-Due to cells being unable to absorb fatty acids, there is increased oxidation of glucose- increased production of NADPH, NADH, acetyl CoA. This stimulates hepatic fatty acid and triglyceride synthesis and suppression of fatty acid oxidation. TREATMENT: prevent hypoglycaemia- so in babies frequent high glucose feeds during the day and nocturnal nasogastric glucose infusion overnight. In children and adults-oral uncooked corn starch, reduced intake of fructose/galactose (these sugars are taken up by the liver and stored as glycogen) Adipose tissue
-Chylomicrons are broken down by lipoprotein lipase on the surface of endothelial cells
-Peripheral tissues have membrane bound lipases which break down the triglycerides into free fatty acids and monacylglyercides- products taken up into cell via diffusion and mediated transport
-The glycerol and the remanants of the lipoprotein flow in the circulation to liver where they are metabolised- glycerol doesn't enter as the adipose tissue doesn't have kinase enzymes to activate it
-the fatty acids are esterified to TG by combining them to glycerol-3-phosphate.uniform large lipid droplet- completely exclude water
-lipid droplet surrounded by a thin monolayer of phospholipids and proteinsperilipin Transport of cholesterol: mention in Lipid transport essays
* Transport of Cholesterol: Low density lipoproteins transport cholesterol to cells in the body. The very low density lipoproteins that have lost their Triacylglycerol become more dense, and are remodelled in the liver to LDL-cholesterol is used in cells for synthesis of steroid hormones, used in membranes- LDL bind to a specific LDL receptor and is internalised by endocytic vesicle
*HDL: involved in reverse cholesterol transport- excess cholesterol is eliminated from the body via the liver, which secretes cholesterol in liver or converts it into bile salts. Pathology: Familial hypercholesterolemia-very high levels of LDL, defect in LDL receptors-so LDL is not cleared from circulation, also as cholesterol can't enter cells there is no negative feedback suppression of cholesterol synthesis in the liver
-Lipid profile-measures total levels of cholesterol, LDL cholesterol, HDL cholesterol and triglycerides- Dyslipidemia-high levels of LDL cholesterol greatly increases the risk of atherosclerosis as they contribute to plaques Treatment: Statins: Inhibit HMG-CoA reductase-rate limiting enzyme in cholesterol synthesisinhibiting cholesterol synthesis decreases circulating LDL-due to reduced levels of cholesterol in hepatocyte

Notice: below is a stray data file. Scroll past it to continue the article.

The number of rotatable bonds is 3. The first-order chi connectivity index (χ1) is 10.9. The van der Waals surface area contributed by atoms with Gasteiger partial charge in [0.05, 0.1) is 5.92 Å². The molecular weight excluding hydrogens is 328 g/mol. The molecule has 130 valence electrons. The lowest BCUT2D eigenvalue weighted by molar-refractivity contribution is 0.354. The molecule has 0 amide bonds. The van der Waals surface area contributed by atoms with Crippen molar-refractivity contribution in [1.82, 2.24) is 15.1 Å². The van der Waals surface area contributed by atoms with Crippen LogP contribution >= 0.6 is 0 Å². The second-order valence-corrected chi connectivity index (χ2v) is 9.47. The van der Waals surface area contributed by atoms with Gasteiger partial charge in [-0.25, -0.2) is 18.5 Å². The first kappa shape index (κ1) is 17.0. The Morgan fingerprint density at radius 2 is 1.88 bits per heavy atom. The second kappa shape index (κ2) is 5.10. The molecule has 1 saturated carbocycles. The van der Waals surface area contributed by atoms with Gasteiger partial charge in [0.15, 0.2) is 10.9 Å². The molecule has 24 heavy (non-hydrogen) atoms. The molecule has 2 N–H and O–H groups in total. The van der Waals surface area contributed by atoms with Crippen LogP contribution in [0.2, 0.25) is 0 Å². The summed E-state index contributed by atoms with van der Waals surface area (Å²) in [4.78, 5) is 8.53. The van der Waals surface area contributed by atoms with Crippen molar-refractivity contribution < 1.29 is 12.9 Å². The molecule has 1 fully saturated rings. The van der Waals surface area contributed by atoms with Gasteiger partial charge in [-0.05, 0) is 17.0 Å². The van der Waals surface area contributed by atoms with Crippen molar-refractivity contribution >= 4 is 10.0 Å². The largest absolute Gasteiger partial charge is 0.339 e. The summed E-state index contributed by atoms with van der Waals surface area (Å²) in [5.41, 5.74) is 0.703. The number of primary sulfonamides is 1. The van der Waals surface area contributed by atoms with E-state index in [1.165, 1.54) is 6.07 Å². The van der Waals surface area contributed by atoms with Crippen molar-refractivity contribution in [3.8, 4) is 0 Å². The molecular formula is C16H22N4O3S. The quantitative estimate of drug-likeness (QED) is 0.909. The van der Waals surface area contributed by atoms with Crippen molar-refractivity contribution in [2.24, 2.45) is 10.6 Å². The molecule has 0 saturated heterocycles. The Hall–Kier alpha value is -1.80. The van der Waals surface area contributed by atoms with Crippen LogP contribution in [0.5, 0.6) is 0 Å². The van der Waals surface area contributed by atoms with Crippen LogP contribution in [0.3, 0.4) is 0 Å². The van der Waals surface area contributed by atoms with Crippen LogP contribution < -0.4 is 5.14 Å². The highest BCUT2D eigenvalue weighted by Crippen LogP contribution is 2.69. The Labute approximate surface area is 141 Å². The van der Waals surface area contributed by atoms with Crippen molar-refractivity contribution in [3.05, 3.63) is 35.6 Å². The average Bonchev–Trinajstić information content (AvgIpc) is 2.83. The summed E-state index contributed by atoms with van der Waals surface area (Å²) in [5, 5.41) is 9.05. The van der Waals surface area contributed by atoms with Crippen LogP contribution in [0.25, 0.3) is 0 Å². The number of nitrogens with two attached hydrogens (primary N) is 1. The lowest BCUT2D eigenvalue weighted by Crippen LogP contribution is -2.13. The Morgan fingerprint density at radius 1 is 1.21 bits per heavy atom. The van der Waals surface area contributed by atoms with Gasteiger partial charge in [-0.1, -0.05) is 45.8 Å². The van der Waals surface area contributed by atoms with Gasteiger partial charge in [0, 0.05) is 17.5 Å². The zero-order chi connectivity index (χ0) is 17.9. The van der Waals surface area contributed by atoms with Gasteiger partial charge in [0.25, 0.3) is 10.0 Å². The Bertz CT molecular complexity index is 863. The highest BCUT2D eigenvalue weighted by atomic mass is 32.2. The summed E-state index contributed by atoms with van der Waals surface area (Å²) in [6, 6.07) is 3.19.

Mobilisation in adipose tissue
-lipase activity in adipose tissue is regulated by glucagon, adrenaline, noradrenaline, adrenocorticotrophic hormone. The hormones bind to G protein coupled receptors and activate adenylate cyclase, increasing the intracellular concentrations of cyclic AMP and activating protein kinase A.
-the protein kinase A phosphorylates perilipin- restructures the fat droplet so the TG are more accessible to mobilisation
-The protein kinase A phosphorylates triacylglycerol lipase, activating it to break down triacylglycerides- releasing diacylglycerol and fatty acids
-diacylglycerol lipase breaks down diacylglycerol into free fatty acid and monoacyl glycerol
-monacylglycerol lipase- completes the mobilisation of fatty acids
-the released fatty acids leave the cell and are transported to peripheral tissues bound to albumin in the plasma.- hypoalbuminemia-not enough albumin, no transport of fatty acids-can't enter cells-insulin activates a phosphotase which dephosphorylates the lipase thus inactivating it Plasma levels of NEFA (non esterified fatty acids)
-fatty acids are at fairly low concentrations under normal conditions (sub mM)- 0.30.6
-during starvation levels rise to 1Mm
-excerise -Maximum of 2 mM